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jennifer eberhardt linkedin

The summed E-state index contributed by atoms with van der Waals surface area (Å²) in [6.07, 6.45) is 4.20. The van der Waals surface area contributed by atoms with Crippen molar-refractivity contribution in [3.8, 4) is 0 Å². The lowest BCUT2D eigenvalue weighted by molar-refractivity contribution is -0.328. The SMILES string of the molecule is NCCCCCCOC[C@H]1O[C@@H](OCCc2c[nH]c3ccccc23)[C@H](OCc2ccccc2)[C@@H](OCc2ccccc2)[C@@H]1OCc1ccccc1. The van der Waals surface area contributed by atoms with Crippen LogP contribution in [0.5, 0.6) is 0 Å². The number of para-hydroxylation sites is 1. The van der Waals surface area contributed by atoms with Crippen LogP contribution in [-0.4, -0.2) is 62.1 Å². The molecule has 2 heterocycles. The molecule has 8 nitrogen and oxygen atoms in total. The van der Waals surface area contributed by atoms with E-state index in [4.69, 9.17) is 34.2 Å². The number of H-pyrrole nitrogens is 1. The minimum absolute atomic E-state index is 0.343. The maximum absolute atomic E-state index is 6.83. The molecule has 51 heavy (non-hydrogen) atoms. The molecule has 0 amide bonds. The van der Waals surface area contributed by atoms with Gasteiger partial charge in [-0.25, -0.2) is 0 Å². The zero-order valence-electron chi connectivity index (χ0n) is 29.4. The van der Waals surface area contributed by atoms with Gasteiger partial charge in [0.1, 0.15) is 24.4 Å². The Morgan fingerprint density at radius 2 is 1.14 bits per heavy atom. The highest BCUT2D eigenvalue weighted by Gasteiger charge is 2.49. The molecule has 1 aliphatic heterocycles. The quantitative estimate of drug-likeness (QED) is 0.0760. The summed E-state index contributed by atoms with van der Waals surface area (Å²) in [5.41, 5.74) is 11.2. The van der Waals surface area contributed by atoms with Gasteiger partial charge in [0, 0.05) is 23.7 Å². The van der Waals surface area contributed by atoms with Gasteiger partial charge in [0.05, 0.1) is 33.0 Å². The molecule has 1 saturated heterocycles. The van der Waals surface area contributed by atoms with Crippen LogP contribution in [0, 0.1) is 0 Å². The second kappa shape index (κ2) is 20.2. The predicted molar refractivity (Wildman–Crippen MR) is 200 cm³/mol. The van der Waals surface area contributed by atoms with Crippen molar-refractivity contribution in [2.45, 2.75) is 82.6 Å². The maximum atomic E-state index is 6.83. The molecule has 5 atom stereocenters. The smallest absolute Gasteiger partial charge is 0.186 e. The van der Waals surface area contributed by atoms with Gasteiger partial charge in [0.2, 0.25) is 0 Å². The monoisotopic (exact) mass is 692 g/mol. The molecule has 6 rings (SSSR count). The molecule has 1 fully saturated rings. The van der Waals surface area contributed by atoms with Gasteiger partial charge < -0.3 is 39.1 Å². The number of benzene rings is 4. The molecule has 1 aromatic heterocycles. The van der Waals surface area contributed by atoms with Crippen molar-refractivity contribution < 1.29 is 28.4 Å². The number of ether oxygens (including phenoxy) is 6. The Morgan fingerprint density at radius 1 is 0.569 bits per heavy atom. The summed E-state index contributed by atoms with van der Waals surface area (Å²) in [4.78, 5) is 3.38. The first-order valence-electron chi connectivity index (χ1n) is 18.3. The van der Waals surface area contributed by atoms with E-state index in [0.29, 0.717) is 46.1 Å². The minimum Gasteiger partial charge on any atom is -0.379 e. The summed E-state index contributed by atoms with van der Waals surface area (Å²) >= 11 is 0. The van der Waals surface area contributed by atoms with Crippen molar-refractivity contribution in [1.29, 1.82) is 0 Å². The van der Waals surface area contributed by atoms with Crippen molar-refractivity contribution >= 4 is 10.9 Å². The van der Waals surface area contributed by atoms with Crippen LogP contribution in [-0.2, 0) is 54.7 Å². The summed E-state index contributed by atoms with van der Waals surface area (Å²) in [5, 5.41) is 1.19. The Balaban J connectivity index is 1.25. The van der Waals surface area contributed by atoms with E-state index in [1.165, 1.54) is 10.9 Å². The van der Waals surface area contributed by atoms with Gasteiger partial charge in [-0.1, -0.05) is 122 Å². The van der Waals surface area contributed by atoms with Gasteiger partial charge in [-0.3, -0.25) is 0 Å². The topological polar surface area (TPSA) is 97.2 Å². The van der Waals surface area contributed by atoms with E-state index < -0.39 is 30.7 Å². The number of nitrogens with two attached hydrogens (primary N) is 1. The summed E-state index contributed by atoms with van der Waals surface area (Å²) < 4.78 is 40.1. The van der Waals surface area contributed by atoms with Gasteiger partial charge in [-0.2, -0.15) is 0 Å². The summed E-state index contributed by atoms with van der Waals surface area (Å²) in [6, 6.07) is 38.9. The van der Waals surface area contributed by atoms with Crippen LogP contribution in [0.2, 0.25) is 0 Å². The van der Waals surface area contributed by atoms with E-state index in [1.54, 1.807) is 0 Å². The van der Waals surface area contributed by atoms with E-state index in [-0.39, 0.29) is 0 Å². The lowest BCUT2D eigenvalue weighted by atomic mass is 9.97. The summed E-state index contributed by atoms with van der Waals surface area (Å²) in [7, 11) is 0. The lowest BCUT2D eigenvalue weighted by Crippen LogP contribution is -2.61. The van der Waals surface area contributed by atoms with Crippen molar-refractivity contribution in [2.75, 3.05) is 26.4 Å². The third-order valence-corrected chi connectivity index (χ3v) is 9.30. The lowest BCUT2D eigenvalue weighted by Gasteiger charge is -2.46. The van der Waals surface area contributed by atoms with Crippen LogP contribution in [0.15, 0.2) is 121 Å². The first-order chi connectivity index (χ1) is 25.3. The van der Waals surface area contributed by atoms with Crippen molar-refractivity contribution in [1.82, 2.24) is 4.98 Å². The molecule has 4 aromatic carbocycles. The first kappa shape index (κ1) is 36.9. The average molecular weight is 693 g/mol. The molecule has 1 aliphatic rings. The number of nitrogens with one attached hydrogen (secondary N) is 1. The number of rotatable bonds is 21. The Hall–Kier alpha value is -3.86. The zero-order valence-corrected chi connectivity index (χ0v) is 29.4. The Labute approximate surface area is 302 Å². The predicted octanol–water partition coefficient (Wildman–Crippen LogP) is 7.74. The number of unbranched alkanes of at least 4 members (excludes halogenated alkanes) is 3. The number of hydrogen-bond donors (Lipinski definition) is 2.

[27] Through SPARQ, Eberhardt worked with the Oakland Police Department to analyze police stop data for racial disparities. Jennifer Eberhardt Director, TMF Operations and Inspection Readiness at Sarepta Therapeutics Greater Boston. Through interdisciplinary collaborations and a wide ranging array of methods—from laboratory studies to novel field experiments—Eberhardt has revealed the startling, and often dispiriting, extent to which racial imagery and judgments suffuse our culture and society, and in particular shape actions and outcomes within the domain of criminal justice. alert! [9] This further increased her interest in racial inequality and changed her approach to understanding the world. [3], Okonofua and Eberhardt (2015) examined teachers' responses to students' misbehaviors, and whether there were racial differences in how these responses were directed. From 1995 to 1998 she taught at Yale University in the Departments of Psychology and African and African American Studies. Court Records. Dr Jennifer Eberhardt is a professor of psychology at Stanford and a recipient of a 2014 MacArthur “genius” grant. In May 2005, she was appointed as an associate professor, and at some point she became a full professor. Using an actual database of criminal defendants convicted of a capital crime, Eberhardt has shown that among defendants convicted of murdering a white victim, defendants whose appearance was more stereotypically black (e.g. Jennifer Eberhardt’s research into racial bias and its effects on outcomes in criminal justice has real world impact and implications. [13][15], Eberhardt’s research demonstrated how the automatic effect of implicit racial stereotypes impacts one’s visual processing. In on-going research, Eberhardt is investigating whether the African American-ape association is one example of a more generalized belief that African Americans are not as evolved as other people. See the complete profile on LinkedIn and discover Kanisha’s connections and jobs at similar companies. She has been elected to the National Academy of Sciences, the American Academy of Arts and Sciences, and was named one of Foreign Policy‘s 100 Leading Global Thinkers. From group one, more than 50 percent of the participants signed the petition, whereas only 28 percent of group two agreed to sign it. Awarded to her 2017 research team for outstanding contribution to their field. Dr. Jennifer Eberhardt is a professor of psychology at Stanford and a recipient of a 2014 MacArthur “genius” grant. The study showed that people and officers specifically focused more on Black faces. And if you’d like to dive deeper into Biased and more must-read nonfiction, join us for the summer with a 3-month free trial to the Next Big Idea Club.. Introduction. Paulomi Dave-Potter Regional Manager, U.S. [31], In 2016, Okonofua, Walton, and Eberhardt ran a meta-analysis on past research literature examining how social-psychological factors play a role in the structure of racial disparities in teacher-student relationships. [20] The research done by Eberhardt demonstrated not only the mistreatment of African-American detainees, but also the lack of civil rights available to members of other lower-status groups who are often misjudged as aggressors. She has been elected to the National … [17] The intention was to see whether individuals would focus on White or Black faces when cued for crime. As daunting as are the problems Eberhardt illuminates, she has recently begun to work with law enforcement agencies to design interventions to improve policing and to help agencies build and maintain trust with the communities they serve. A social psychologist at Stanford University and a recipient of the 2014 MacArthur 'Genius' Grant, Dr. Jennifer L. Eberhardt studies the consequences of the psychological association between race … Eberhardt, a social psychologist, has linked deeply imbedded stereotypes of blacks with harsher sentencing and a greater likelihood of … This has an impact on education, employment, housing, and criminal justice. This research provides evidence that physical traits alone can influence sentencing decisions to quite an extent. Eberhardt and Banks were elementary schoolmates who reconnected at Harvard. The problems associated with race are ones we have created, she believes, and they are also ones we can solve. [18] This also introduces future directions for research such as the cognitive accessibility of primed information. The race-crime association extends beyond the laboratory. Share to Linkedin; Dr. Jennifer Eberhardt has written a new book "Biased". [32] As a result, such teachers' interactions with students through frequent labelling can potentially produce a never-ending cycle of increased punishment and misbehaviors. For example, in instances where Black students are often given the label of ‘troublemakers’, students may feel stigmatized and have distrust for teachers, thus they are more likely to misbehave in the future. Through SPARQ, Eberhardt demonstrates the consequences of racial associations in criminal justice, education and business. Jennifer has 4 jobs listed on their profile. J ennifer Eberhardt is a MacArthur “genius grant” winner and psychology professor at Stanford University who studies implicit bias. View Jennifer Eberhardt’s profile on LinkedIn, the world's largest professional community. [18], In a 2006 study, Eberhardt and her colleagues examined databases in Philadelphia which examined whether the likelihood of being sentenced to death is related to the defendant looking stereotypically Black (thick lips, dark skin, dark hair, broad noses) when the victim was either Black or White. [26], In 2015, The Oakland Police Department committed to participate in President Barack Obama’s Police Data Initiative. The dehumanization finding may help to explain the dynamics that occur within the criminal justice context, where high profile controversies feature African Americans who are shot by police or citizens who feel threatened, even though the African American is unarmed. [4][5][6][7], Eberhardt was born in Cleveland, Ohio, the youngest of five children. Dr Jennifer Eberhardt is a professor of psychology at Stanford. The recommendations create a model that spans four categories: data analysis, policies and practices, training, and community engagement. Awarded for active contributions and efforts in researching prejudice and discrimination faced by Black students in academic settings. Patient Services at Alnylam Pharmaceuticals Greater Boston. Kanisha has 1 job listed on their profile. Spurred by the innovation that is the hallmark of Silicon Valley, she aims to combine social psychological insights with technology to improve outcomes in the criminal justice context and elsewhere. They used computational linguistics to assess interactions between officers and members of the Oakland community. [11] The study’s findings revealed that those who believed racial differences arise due to biological differences differed from those who looked at race as a social construct. Jennifer Eberhardt makes it clear that racism operates at all levels, and it fills me with hope to know that she is fighting it at all levels. Gordon and Pattie Faculty Fellow at Stanford University in the School of Humanities and Sciences, 2006-2007. They were presented with a picture of a Black or White suspect and were asked to complete a memory task where they had to identify the suspect in a lineup with other suspects of the same race. Awarded to her 2017 research team for outstanding contribution to the field by showing social relevance using field methods. Institute for Research in the Social Sciences (IRiSS) Faculty Fellow at Stanford University, 2012-2013. Although they found no explicit bias, they found that when speaking to white drivers, officers were reassuring, used positive words, and expressed concern for safety. From 1995 to 1998 she taught at Yale University in the Departments of Psychology and African and African American Studies. She then attended Harvard University where she received her A.M in 1990 and Ph.D 1993. Also listen to our podcast episode featuring Jennifer Eberhardt. [20] In the case of African-Americans, the ape imagery also predicted who would be sentenced to the death penalty. [11] When people perceive racial differences as biologically determined, they create strict barriers between themselves and racial out-groups. In contrast, when officers were speaking to Black drivers, they more often used negative terms, stuttered,[28] used informal language, and used less explanatory terms. (1987) from the University of Cincinnati, an A.M. (1990) and Ph.D. (1993) from Harvard University. From July 1995 to June 1998, Eberhardt worked as an assistant professor at Yale University in the Department of Psychology and the Department of African Studies and African-American Studies. Therefore, future interventions should aim to solve psychological barriers in order to reinforce positive teacher-student relationships rather than placing the majority of emphasis on teaching social skills, or prescriptive rules. Join Facebook to connect with Jennifer Eberhardt and others you may know. Irvine Postdoctoral Teaching Fellowship, September 1995 - June 1996. Crime-primed officers who viewed a Black suspect misremembered the suspect with someone who had more stereotypical Black features; but crime primed officers who saw a White suspect were less likely to identify a less stereotypical White suspect and more likely to associate it with a more stereotypical Black face. Find out if Jennifer Eberhardt has any important court records including felonies, misdemeanors, and traffic tickets. Jennifer Eberhardt is a Professor, in the Department of Psychology at Stanford University. According to Eberhardt's research, the implicit association between African Americans and apes may lead to greater endorsement of police violence toward, or mistreatment of, an African American suspect than a white suspect. Eberhardt's research suggests that these racialized judgments may have roots deeper than contemporary rates of crime or incarceration. More power to you, sister. [29] It was also found that when students of color and White students commit similar behaviors, the behaviors are viewed as being more serious for students of color. [22], In 2012, Eberhardt and colleagues studied how racial stereotypes can affect a juror’s perception of the legal distinction between a juvenile and adult criminal offender. Here, she conducted research on stereotyping and inter-group relations. Eberhardt's research not only shows that police officers are more likely to identify African American faces than white faces as criminal, she further shows that the race-crime association leads people to attend more closely to crime related imagery. She was a postdoctoral research associate in the Department of Psychology at Stanford University, from September 1994 to June 1995, where she researched the impact of stereotype threat on academic performance. Junior Faculty Fellowship at Yale University, 1997. Stanford University. Jennifer Eberhardt and SPARQ affiliates featured on PBS’s series Hacking Your Mind: Jacob Ward interviewed SPARQ Co-Director Jennifer Eberhardt on PBS’s new series Hacking Your Mind to talk about racial disparities in police-community interactions. [34] The meta-analysis also noted an approach that has been implemented in over 7000 schools in the U.S. called the Positive Behavior Interventions and Supports approach (PBIS), the authors argued although the approach aims to improve students’ behavior, the subject of positive teacher-student relationship is neglected. [24][25], In another study in 2014, Eberhardt and Hetey (a Stanford University colleague) examined how just the mere exposure of racial disparities can impact an individual's support for harsh criminal justice policies. [17] The researchers made fifty recommendations for critical changes within the Oakland Police Department, many of which have been implemented as of the report’s 2017 release. From 1995 to 1998 she taught at Yale University in the Departments of Psychology and African and African American Studies. Jennifer Eberhardt's work is essential to helping us understand racial inequalities in our country and around the world. This view may, ironically, be buttressed by the (erroneous) lay belief that black Africans developed earlier in the evolutionary process than did their white counterparts who are associated with Europe. [10][9], From July 1993 to July 1994, Eberhardt was a postdoctoral research associate in the Social and Personality Psychology Division at the University of Massachusetts. [19], In a related 2008 study, Eberhardt and her colleagues conducted an analysis on printed newspaper articles regarding Caucasian and African-American convicts in line for the death penalty. [20] They found this imagery was significantly more common for African-Americans than Caucasians. Distinguished Alumnae Award at the University of Cincinnati, 2002. [30] Black students' misbehaviors are more likely to be viewed as a pattern than White students. Jennifer Eberhardt on Facebook Jennifer Eberhardt on Twitter Jennifer Eberhardt on LinkedIn. Joanne Cordova, CCRP. Jennifer Eberhardt. Jennifer Eberhardt: [01:10:09] Well, yeah, the short version is that it was the day before I graduated from Harvard with a PhD in psychology and I was pulled over by a cop and turns out the thought that my tags were expired and he ended up calling a tow truck and arresting us. Jennifer Lynn Eberhardt (born 1965) is an African-American social psychologist who is currently a professor in the Department of Psychology at Stanford University. You may also uncover Civil Judgments against Jennifer Eberhardt as well as if Jennifer Eberhardt is on a Government Watchlist. Biased: The New Science of Race and Inequality by Dr Jennifer Eberhardt -In this book, Jennifer explains how these unconscious biases affect every sector of society, leading to enormous disparities from the classroom to the courtroom to the boardroom. [1] The results from her work have contributed to training law enforcement officers and state agencies to better their judgments through implicit bias training. Jennifer L. Eberhardt Professor of Psychology - Stanford University [email protected] (Preferred Email) Stanford University - Department of Psychology 450 Serra Mall - Bldg. They ended up with 480 attendees. This finding held even after the researchers controlled for the many non-racial factors (e.g. Jennifer Eberhardt received a B.A. Here is a wrap up of early media highlights including features in the Los Angeles Times, CBS This Morning, and Forbes. [1], Eberhardt and her colleagues developed research that introduced alternative approaches to considering race and ethnicity. View the profiles of professionals named "Jennifer Eberhardt" on LinkedIn. [13][14] Another finding was that memory recognition was greater for recognizing same-race faces in European-Americans which showed higher activation in the left fusiform cortex and the right hippocampal and parahippocampal regions. There are 30+ professionals named "Jennifer Eberhardt", who use LinkedIn to exchange information, ideas, and opportunities. A second author event with Jennifer Eberhardt, author of “Biased: Uncovering the Hidden Prejudice That Shapes … sxswedu.com — Jennifer Eberhardt is a social psychologist at Stanford University and a leading authority on unconscious bias. Specifically, Eberhardt has found that even people who profess to be racially unbiased may associate apes and African Americans, with images of one bringing to mind the other. LinkedIn is the world's largest business network, helping professionals like Jennifer Eberhardt Lynn discover inside connections to recommended job candidates, industry experts, and business partners. [8] Eberhardt credits her interest in race and inequality on her family’s move from the predominantly African-American working class neighbourhood of Lee-Harvard to the white suburb of Beachwood. They found White Americans were more likely to support severe sentences when they read case studies depicting a Black juvenile offender than when the offender’s race was changed to White. fht.org.uk/inequality-book. [35], CS1 maint: multiple names: authors list (, Positive Behavior Interventions and Supports, John D. and Catherine T. MacArthur Foundation, Proceedings of the National Academies of Sciences of the United States of America, Society for Personality and Social Psychology, "Jennifer L. Eberhardt - Stanford University", "Jennifer Eberhardt on Social Psychological Approaches to Race and Crime", "Oakland Engages Stanford University for Groundbreaking, Independent…", "Book Recommendation: "Biased" By MacArthur Genius Grant Winner Jennifer Eberhardt", "Champions of Psychology: Jennifer Eberhardt", "Cleveland native Jennifer Eberhardt awarded "genius grant, "Racial bias is shockingly rife — and surprisingly fixable", "The fusiform face area plays a greater role in holistic processing for own-race faces than other-race faces", "Intersectional Invisibility: The Distinctive Advantages and Disadvantages of Multiple Subordinate-Group Identities", "Attending to threat: Race-based patterns of selective attention", "The Five I's of Five-O: Racial Ideologies, Institutions, Interests, Identities, and Interactions of Police Violence", "A Vicious Cycle: A Social–Psychological Account of Extreme Racial Disparities in School Discipline", "The Cozzarelli Prize: 2019 Call for Nominations | PNAS", Personal Website of Jennifer L. Eberhardt, https://en.wikipedia.org/w/index.php?title=Jennifer_Eberhardt&oldid=995987973, Members of the United States National Academy of Sciences, Wikipedia articles with BIBSYS identifiers, Wikipedia articles with WORLDCATID identifiers, Creative Commons Attribution-ShareAlike License. She was raised in Lee–Harvard, a predominantly African-American middle-class neighborhood. Participants read non-homicide case studies depicting either a Black or White juvenile offender. [1] Eberhardt has been responsible for major contributions on investigating the consequences of the psychological association between race and crime through methods such as field studies and laboratory studies. In September 1998, she accepted a teaching position at Stanford University in the Department of Psychology as an assistant professor. [33] Due to such issue, a discipline gap is produced, which results in Black students having less opportunity to learn. She has a PhD from Harvard University, and is the recipient of many prestigious awards, including a 2014 MacArthur ‘genius’ award.